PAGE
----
Derivating

Here’s the declaration of the class cMyConsoleView:

class cMyConsoleView : public cDConsoleView
{
   public:
      static cMyConsoleView *NewL(cDSkin &aSkin);

      void Reset();

   protected:
      void PlayPressed(tBool aActive);
      void PausePressed(tBool aActive);
      void StopPressed(tBool aActive);
      void FwdPressed(tBool aActive);
      void BwdPressed(tBool aActive);

   protected:
      cMyConsoleView();
};

No surprise here. The class will implement the callback for each button of the console.

The method NewL() needs to be re-implemented, even though it is already in the base class:

cMyConsoleView::cMyConsoleView()
	: cDConsoleView()
{
}

cMyConsoleView *cMyConsoleView::NewL(cDSkin &aSkin)
{
   cMyConsoleView *lView = new cMyConsoleView();
   cMyConsoleView::VerifyLC(lView);
   lView->ConstructL(aSkin);
   sCleanupStack::PopL(lView);
   return lView;
}

The implementation of NewL() is very close to the one we have in the base class. In fact, such methods are always very similar, since their purpose is to create a new object and construct it. The method NewL() from the base class is not really necessary because it is very unlikely that someone will want to use that class without derivating it, but you never know … πŸ™‚


I have added the method Reset() to the class. Its purpose is to reset the console to its stopped state:

void cMyConsoleView::Reset()
{
   SetState(eStopped);
}

Our implementation of the button callbacks that will be presented, is as simple as it can get. Real world implementations will likely be a bit more complex, although they will perform the same basic actions as here, such as changing the console state:

void cMyConsoleView::PlayPressed(tBool aActive)
{
   if(aActive)
      SetState(ePlaying);	
}

void cMyConsoleView::PausePressed(tBool aActive)
{
   if(aActive)
   {
      if(GetState() != ePaused)
         SetState(ePaused);	
      else
         SetState(ePlaying);	
   }
}

void cMyConsoleView::StopPressed(tBool aActive)
{
   if(aActive)
      SetState(eStopped);	
}

void cMyConsoleView::FwdPressed(tBool aActive)
{
   if(aActive)
   {
      if(GetState() != eForward)
         SetState(eForward);	
      else
         SetState(ePlaying);
   }
}

void cMyConsoleView::BwdPressed(tBool aActive)
{
   if(aActive)
   {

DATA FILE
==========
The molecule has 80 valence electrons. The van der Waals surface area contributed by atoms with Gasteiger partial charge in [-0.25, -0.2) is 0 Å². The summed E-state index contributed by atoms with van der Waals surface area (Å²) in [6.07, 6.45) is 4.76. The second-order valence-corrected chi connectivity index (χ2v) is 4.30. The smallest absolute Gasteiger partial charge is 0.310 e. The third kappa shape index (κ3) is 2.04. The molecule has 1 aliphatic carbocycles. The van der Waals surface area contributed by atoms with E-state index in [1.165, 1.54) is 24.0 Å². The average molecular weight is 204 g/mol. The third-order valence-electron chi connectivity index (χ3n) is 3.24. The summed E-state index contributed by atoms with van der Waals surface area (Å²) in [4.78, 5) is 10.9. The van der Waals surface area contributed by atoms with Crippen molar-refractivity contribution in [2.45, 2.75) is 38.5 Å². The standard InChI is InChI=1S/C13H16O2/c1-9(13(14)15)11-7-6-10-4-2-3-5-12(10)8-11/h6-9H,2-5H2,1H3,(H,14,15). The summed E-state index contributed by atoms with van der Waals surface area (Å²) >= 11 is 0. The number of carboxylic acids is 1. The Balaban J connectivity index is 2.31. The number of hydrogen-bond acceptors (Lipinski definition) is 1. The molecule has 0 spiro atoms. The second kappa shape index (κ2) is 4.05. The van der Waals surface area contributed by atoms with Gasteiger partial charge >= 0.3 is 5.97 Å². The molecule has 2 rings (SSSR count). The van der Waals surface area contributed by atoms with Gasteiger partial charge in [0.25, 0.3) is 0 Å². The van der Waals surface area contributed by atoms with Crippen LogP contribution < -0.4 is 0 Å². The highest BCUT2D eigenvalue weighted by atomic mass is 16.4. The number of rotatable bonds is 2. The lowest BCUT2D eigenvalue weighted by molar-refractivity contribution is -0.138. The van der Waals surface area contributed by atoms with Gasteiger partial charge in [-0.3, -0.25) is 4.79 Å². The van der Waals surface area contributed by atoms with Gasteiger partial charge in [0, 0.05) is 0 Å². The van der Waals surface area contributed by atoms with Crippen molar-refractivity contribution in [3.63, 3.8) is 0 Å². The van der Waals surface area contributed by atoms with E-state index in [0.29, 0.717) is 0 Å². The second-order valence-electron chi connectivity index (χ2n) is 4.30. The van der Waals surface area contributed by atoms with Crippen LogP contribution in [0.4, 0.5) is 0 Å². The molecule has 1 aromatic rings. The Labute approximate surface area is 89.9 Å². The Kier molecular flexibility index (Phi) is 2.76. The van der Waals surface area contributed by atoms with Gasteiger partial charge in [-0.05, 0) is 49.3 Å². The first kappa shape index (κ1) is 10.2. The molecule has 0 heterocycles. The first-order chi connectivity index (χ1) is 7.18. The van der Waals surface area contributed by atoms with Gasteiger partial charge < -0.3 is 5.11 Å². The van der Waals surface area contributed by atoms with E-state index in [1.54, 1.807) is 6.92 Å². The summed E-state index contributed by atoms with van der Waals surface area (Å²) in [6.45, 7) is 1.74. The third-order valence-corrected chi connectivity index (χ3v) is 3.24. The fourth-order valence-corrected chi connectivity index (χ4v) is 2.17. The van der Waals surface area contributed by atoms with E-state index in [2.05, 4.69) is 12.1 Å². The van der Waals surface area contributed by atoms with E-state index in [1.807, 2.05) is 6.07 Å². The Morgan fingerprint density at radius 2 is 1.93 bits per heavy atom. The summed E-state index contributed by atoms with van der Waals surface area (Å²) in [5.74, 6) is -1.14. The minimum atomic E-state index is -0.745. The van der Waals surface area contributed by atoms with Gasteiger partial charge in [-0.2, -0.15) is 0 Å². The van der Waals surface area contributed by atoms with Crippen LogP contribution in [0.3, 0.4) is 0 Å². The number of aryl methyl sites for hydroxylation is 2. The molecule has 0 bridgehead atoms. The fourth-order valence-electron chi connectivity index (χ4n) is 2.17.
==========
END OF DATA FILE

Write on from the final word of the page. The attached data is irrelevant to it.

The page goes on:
if(GetState() != eBackward)
         SetState(eBackward);	
      else
         SetState(ePlaying);
   }
}

If you would like to see the complete source code of the cMyConsoleView class, here’s the header and the C++ file.

Window and Application

Now that we have implemented the console class and specialized it, we can move on to the window and application. We will also have a look at the main of the test program.

cDWindow

Here’s the window declaration from DWindow.h:

class cDWindow : public cWindow
{
   public:
      static cDWindow *NewL(cSettings *aSettings,cDSkin &aSkin);
      virtual ~cDWindow();
		
   protected:
      void Ready();
      bool CloseRequested();
		
   protected:
      cDWindow(cSettings *aSettings);
      void ConstructL(cDSkin &aSkin);

   private:
      cSettings*        iSettings;
      cMyConsoleView*   iConsole;
};

The cSettings class provides access to the application specific settings, which will be saved and restored each time the application runs. We will use it to save the position of the window on screen. This is not a requirement for any window or application with the Zinzala SDK, but rather a personal preference. I prefer that my window always appears at the last place I left it.

As you might guess by now, our window class will use the two-phase construction idiom. Note, although the SDK provides everything that is needed to use this idiom, it does not force the developer to use it, nor does it enforce the use of exceptions as the means of error handling.

Here’s the C++ constructor of the class:

cDWindow::cDWindow(cSettings *aSettings)
   : cWindow(uRect(0,0),"window",eWinNormal,kFlgResizeToFit | kFlgNotResizable,
             kCurrentWorkspace)
{
   iSettings = aSettings;
   iConsole	 = NULL;
	
   if(!iFault)
   {
      uPoint *lPos;

      SetTitle("Zinzala : Custom Widget Demo ...");
      SetPadding(5,5);
      SetBGColor(kColorWhite);

If the base class construction turns out to be a success, we set the title of the window, then specify a 5×5 padding for the widget area. This padding doesn’t mean that each widget placed on the window will be surrounded by 5 pixels of empty space. It simply means that there will be an inset of 5 pixels to the window bounds. We also set the background color to white.

      // Get position of the window is possible
      if(iSettings->HasItem("pos"))
      {
         iSettings->GetData("pos",eDataBuffer,(char **)&lPos,sizeof(uPoint));
         MoveTo(*lPos);
      }

If the demo application was already used once, the settings should contain the position of the window on screen. If this is the case, we read that position from the settings and move the window accordingly.

   }
}

The instantiation of our console will be placed in the ConstructL() method of the window, as it can throw an exception:

void cDWindow::ConstructL(cDSkin &aSkin)
{
   sEnv::LeaveIfError(iFault);

   iConsole = cMyConsoleView::NewL(aSkin);
   AddChild(iConsole);
}